Brake research has found that young drivers are more likely to take many of the most serious risks, including speeding, overtaking blind, driving on drugs, and not wearing seat belts. This may be because the frontal lobe, the part of the brain that helps control impulses and emotions and assesses risk, is not fully developed until your mid-20s.
Young people also underestimate certain high-risk behaviours. For example, research has shown that young drivers are less likely than older drivers to rate speeding as high risk.
Excessive or inappropriate speed is known to be a key contributory factor in crashes involving young drivers in the UK and elsewhere. Research has found that a third of fatal young driver crashes in the USA are speed-related.
Drivers in their 20s have the highest rates of both drink and drug driving crashes. Young drivers who crash are twice as likely to be impaired by alcohol as older drivers who crash, and this is far more common among young men than young women. The prevalence of drug driving is harder to measure due to inconsistent reporting, but one study found that almost one in 10 (9%) of 17-24 year olds in the UK admit having driven on drugs.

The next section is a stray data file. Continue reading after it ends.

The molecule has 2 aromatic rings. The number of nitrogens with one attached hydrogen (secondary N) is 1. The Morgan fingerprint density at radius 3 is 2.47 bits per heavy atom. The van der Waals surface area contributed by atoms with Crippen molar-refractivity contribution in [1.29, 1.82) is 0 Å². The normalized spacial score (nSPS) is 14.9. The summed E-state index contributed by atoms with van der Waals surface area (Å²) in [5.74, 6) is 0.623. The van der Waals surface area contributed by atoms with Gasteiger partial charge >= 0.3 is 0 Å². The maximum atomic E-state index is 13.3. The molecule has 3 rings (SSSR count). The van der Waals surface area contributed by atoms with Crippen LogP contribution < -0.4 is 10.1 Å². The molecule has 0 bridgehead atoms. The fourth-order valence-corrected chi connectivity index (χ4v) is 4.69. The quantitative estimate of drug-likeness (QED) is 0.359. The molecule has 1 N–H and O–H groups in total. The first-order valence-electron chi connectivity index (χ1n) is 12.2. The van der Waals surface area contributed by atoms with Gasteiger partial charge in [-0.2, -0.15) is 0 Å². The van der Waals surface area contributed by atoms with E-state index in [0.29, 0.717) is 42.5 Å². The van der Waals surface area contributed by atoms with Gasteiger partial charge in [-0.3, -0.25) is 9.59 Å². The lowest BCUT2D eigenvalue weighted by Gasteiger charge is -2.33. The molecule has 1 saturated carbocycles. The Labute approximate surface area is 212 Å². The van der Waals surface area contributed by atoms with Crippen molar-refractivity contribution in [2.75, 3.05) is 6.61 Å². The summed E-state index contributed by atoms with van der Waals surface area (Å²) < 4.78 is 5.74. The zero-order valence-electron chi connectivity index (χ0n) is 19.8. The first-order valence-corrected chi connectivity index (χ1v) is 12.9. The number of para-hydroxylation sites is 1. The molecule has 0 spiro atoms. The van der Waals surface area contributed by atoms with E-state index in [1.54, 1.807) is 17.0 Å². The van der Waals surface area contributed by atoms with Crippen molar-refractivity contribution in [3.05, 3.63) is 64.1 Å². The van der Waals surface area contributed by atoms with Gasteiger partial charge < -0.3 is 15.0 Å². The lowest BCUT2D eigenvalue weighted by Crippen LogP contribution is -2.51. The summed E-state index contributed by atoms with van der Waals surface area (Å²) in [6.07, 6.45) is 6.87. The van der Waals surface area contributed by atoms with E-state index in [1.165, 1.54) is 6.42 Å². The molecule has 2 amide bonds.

Young drivers and passengers are less likely to always wear seat belts, and may not belt up when in a car with friends due to peer pressure. American research has found that seat belt use by young drivers decreases as the number of young passengers they carry increases.
Young drivers need to concentrate more on driving than more experienced drivers, which makes them more susceptible to distraction, for example from mobile phones. Despite this, evidence suggests young drivers are more likely than older drivers to use their mobile phones at the wheel: a Brake survey found that 19% of young drivers admitted texting at the wheel at least once a month, compared with 11% of older drivers taking this risk. American research has found that 80% of young drivers make or receive phone calls while driving and 72% text.